Friday, September 6, 2013


I have been exploring downtown Milwaukee lately looking for subjects to shoot, mostly architecture.  Here are some images from my last couple of forays.

Here is a shot of the Wisconsin Center, Milwaukee's primary convention center, which is just west of the Reuss Federal Plaza building.  Here I wanted to include the reflection of the Wisconsin Center in the glass panels of the Reuss Plaza.

In the courtyard of the Wisconsin Center there is a collection of now obsolete urban symbols, including fire and police alarm boxes, outdated traffic signals, and old fire hydrants.  In the midst of all this is a four-sided structure faced with lions' head sculptures.  Here are a couple of shots of those that I converted to black & whites.

I particularly liked this second shot because of the clarity and contrast that the black & white rendering helped to create.

Pere Marquette Park is a small urban space that features open grounds along the Milwaukee River for relaxation and contemplation and, of course, a statue of Pere Marquette, a French explorer important to Wisconsin's early history.

Here I wanted to focus on the cross as the key element to the sculpture, so I opened up the aperture to f/4 to soften the focus on the balance of the sculpture.  One thing I remembered to do was to clean the sculpture up a bit, as it was covered with old spider webs and the detritus that they had collected.

The Marcus Center for the Performing Arts has been around for over 40 years, but I think it has held up well architecturally, considering its relatively contemporary styling.  Portions of the exterior consist basically of a variety of plain surfaces faced in marble that I thought made an interesting abstract.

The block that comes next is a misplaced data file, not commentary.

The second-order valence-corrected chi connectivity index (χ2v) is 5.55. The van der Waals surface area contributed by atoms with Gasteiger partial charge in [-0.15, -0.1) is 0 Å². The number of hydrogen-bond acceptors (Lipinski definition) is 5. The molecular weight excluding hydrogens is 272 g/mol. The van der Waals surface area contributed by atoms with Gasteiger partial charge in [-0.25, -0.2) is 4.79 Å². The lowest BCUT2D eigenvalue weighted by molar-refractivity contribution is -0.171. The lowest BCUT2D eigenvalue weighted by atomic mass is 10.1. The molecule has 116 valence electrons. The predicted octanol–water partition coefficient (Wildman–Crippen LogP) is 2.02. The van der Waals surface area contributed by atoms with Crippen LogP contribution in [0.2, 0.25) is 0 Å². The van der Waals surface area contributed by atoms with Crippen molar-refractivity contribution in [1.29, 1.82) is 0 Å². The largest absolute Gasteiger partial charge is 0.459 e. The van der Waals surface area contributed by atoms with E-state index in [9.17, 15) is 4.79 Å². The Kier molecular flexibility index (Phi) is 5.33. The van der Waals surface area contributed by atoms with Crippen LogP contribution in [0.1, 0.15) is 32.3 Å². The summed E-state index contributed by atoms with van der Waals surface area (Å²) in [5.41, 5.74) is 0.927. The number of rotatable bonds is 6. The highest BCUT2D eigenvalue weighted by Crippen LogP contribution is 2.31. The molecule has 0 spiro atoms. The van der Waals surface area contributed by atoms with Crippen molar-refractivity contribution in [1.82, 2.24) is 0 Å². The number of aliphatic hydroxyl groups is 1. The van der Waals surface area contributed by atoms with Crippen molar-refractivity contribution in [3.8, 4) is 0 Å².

The only thing I did to this shot was to ramp up the contrast a bit to enhance the distinctions among the surfaces, since the sun was on the other side of the building and there was an absence of shadows on these surfaces.  And here is another shot that contrasts a portion of the Center with a neighboring office/hotel/theater complex.

I'm fond of both of these shots.

There is a semi-interesting abstract sculpture on one of the bridges over the Milwaukee River.

Someone has added a graffito to the sculpture and generally I object to defacements of artwork, but I couldn't resist adding the graffito as a point of focus.

Wandering over to the Journal Sentinel complex, I noticed a set of sculptures set in a wall surrounding their parking lot.  Here is one of those.

A little creepy and sinister, I thought.

A new apartment complex has gone up just north of the downtown area, the Moderne, and I wanted to get a few shots of it also.  I took these shots on very sunny morning, and it became obvious that the the light made a dramatic difference in the building's appearance.  Here, first is a shot taken from the west side of the building, with the sun on the direct other side of the building.

I liked that I caught some of the overhang from a neighboring building, just to provide some framing.

Here is the view from the other (east) side of the building.

Because the building is light cream and very bright in direct sunlight, the camera underexposed both the windows and the sky, turning the latter a dark navy.   I tried these as black & whites, but I thought the cream color added something and actually accentuated the contrast.

Finally, as an older Midwest city with a history of industry, Milwaukee is behind other cities of its size in updating its commercial architectural appearance.  Although there is some more contemporary architecture, such as the Moderne, the city is dominated by older, or at least diverse, styles, as reflected in the following shots.

I particularly like this last shot taken of buildings packed in along the east side of the Milwaukee River.


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